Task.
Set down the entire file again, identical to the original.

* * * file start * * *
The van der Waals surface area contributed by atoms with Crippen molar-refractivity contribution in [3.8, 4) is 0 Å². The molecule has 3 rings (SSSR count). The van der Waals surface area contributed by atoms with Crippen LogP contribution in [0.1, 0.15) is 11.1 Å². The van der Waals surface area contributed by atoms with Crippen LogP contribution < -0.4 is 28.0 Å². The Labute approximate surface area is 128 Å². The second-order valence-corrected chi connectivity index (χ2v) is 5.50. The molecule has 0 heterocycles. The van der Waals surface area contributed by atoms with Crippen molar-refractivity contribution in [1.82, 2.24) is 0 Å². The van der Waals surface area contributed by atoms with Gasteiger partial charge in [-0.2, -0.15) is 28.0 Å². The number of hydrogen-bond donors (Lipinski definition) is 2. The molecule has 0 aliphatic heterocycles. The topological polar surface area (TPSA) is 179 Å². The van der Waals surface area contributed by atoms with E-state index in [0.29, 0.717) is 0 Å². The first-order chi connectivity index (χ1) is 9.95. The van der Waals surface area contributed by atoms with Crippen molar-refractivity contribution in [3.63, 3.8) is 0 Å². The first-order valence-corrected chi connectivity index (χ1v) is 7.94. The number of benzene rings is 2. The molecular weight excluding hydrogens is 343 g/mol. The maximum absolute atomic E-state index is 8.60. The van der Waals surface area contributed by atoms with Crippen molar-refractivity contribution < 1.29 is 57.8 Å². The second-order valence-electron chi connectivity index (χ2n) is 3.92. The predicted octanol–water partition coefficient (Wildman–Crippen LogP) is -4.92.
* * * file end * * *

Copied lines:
The van der Waals surface area contributed by atoms with Crippen molar-refractivity contribution in [3.8, 4) is 0 Å². The molecule has 3 rings (SSSR count). The van der Waals surface area contributed by atoms with Crippen LogP contribution in [0.1, 0.15) is 11.1 Å². The van der Waals surface area contributed by atoms with Crippen LogP contribution < -0.4 is 28.0 Å². The Labute approximate surface area is 128 Å². The second-order valence-corrected chi connectivity index (χ2v) is 5.50. The molecule has 0 heterocycles. The van der Waals surface area contributed by atoms with Crippen molar-refractivity contribution in [1.82, 2.24) is 0 Å². The van der Waals surface area contributed by atoms with Gasteiger partial charge in [-0.2, -0.15) is 28.0 Å². The number of hydrogen-bond donors (Lipinski definition) is 2. The molecule has 0 aliphatic heterocycles. The topological polar surface area (TPSA) is 179 Å². The van der Waals surface area contributed by atoms with E-state index in [0.29, 0.717) is 0 Å². The first-order chi connectivity index (χ1) is 9.95. The van der Waals surface area contributed by atoms with Crippen molar-refractivity contribution in [3.63, 3.8) is 0 Å². The first-order valence-corrected chi connectivity index (χ1v) is 7.94. The number of benzene rings is 2. The molecular weight excluding hydrogens is 343 g/mol. The maximum absolute atomic E-state index is 8.60. The van der Waals surface area contributed by atoms with Crippen molar-refractivity contribution < 1.29 is 57.8 Å². The second-order valence-electron chi connectivity index (χ2n) is 3.92. The predicted octanol–water partition coefficient (Wildman–Crippen LogP) is -4.92.